The siblings of seasoning, otherwise known as Coriander and Cilantro, provide a nice contrast of taste sensations. Coming from the same plant, this spice and herb has a rich history dating as far back as 5,000 BC. I can’t even wrap my mind around how old that is.
Basically, coriander is the seed (used as a spice) for the plant (or herb) known as cilantro, also known as “chinese parsley”. I wonder if chinese parsley is more of an old-school name – because I pretty much always see and use the name cilantro when referring to this delicious herb.
But let’s start with Coriander, shall we? This spice is sold whole or ground – I’ve only ever used the ground version myself. It has predominantly always been used in Asian, and especially Mediterranean and Middle Eastern cooking. Coriander has also been found in ancient Egyptian tombs and is even given a shout-out in the Old Testament.
Historically, Coriander was used to flavor breads and help preserve meats. Today it can be found in a wide variety of cuisines – most notably (as already mentioned) in Asian and Middle Eastern cuisines, as well as Indian and Mediterranean. Coriander also has a reputation for being one of the more healthier spices – research has confirmed different positive effects on the body, such as lowering/controlling blood sugar, cholesterol and for its anti-inflammatory properties as well.
Personally, I love the stuff. I use the ground up version and I basically use it whenever I use cumin – I think it has an almost flowery odor, which I think complements the more earthy flavor of cumin. It adds an extra depth of flavor that I find very nice and delicious. Yum!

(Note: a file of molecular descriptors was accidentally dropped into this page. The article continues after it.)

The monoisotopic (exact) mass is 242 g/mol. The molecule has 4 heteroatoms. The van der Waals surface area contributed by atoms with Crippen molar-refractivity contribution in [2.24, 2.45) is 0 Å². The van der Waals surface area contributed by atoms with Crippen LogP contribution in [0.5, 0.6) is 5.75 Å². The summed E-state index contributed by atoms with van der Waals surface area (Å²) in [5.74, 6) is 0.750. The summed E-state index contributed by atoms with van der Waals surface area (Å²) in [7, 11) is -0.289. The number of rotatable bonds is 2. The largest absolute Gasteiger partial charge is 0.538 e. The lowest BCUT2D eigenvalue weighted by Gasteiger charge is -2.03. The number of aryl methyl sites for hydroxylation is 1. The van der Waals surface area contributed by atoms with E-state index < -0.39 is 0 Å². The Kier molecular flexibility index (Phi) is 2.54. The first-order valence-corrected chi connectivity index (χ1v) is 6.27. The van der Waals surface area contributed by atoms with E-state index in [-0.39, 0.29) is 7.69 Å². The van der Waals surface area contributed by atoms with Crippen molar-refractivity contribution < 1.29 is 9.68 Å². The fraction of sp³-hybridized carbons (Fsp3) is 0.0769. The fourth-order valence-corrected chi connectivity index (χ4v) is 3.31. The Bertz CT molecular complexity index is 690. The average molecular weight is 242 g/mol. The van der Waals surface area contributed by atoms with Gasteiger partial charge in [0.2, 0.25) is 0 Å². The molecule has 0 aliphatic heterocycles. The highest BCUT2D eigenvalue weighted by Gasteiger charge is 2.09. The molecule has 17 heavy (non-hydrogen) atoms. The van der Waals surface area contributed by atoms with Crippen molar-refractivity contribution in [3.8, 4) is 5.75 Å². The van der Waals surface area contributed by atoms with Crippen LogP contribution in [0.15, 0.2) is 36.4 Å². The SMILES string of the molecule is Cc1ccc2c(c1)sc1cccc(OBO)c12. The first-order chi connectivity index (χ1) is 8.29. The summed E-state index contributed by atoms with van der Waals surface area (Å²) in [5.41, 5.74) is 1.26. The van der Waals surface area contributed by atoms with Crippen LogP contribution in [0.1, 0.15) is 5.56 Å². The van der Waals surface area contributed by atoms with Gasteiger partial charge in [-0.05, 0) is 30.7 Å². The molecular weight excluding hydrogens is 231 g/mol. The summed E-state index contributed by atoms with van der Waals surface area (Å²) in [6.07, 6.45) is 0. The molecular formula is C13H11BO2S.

Now, let’s think of cilantro as coriander’s sassy sister. She’s a sharp herb – with a definite, unmistakable flavor that people either love or hate. Personally – she’s one of my favorite herbs – EVER. There’s certain things like salsa, tom kha gai, et al – that just aren’t the same without cilantro. And I say the more the better! Cilantro is always cheap enough in the grocery store, that I always try to have some on hand at home. If it ever goes bad, I don’t worry about throwing it out as I know I’ll get some more. And at $1-$2 a bunch – I pretty much always have it and am always using it. But it’s best stored in a plastic bag and it’ll keep for about a week. I’ve also found if the leaves lose their scent, then it pretty much won’t have any flavor.
I’ve had cilantro a lot in both Asian and Mexican cooking. I first discovered it living in Texas, in a lot of tex mex restaurants and cooking. Chop it up and throw it on pretty much any Mexican food and I’m all over it. Not a fan of cilantro? I have no earthly idea why you would not just love it to death, but perhaps you might be interested in this site. I guess there are as many people passionate about their dislike of cilantro (weirdos), as there are people in love with this this lovely plant.
Cilantro and Coriander. 2 (very) different flavors. One spice. One herb. One plant. Enjoy!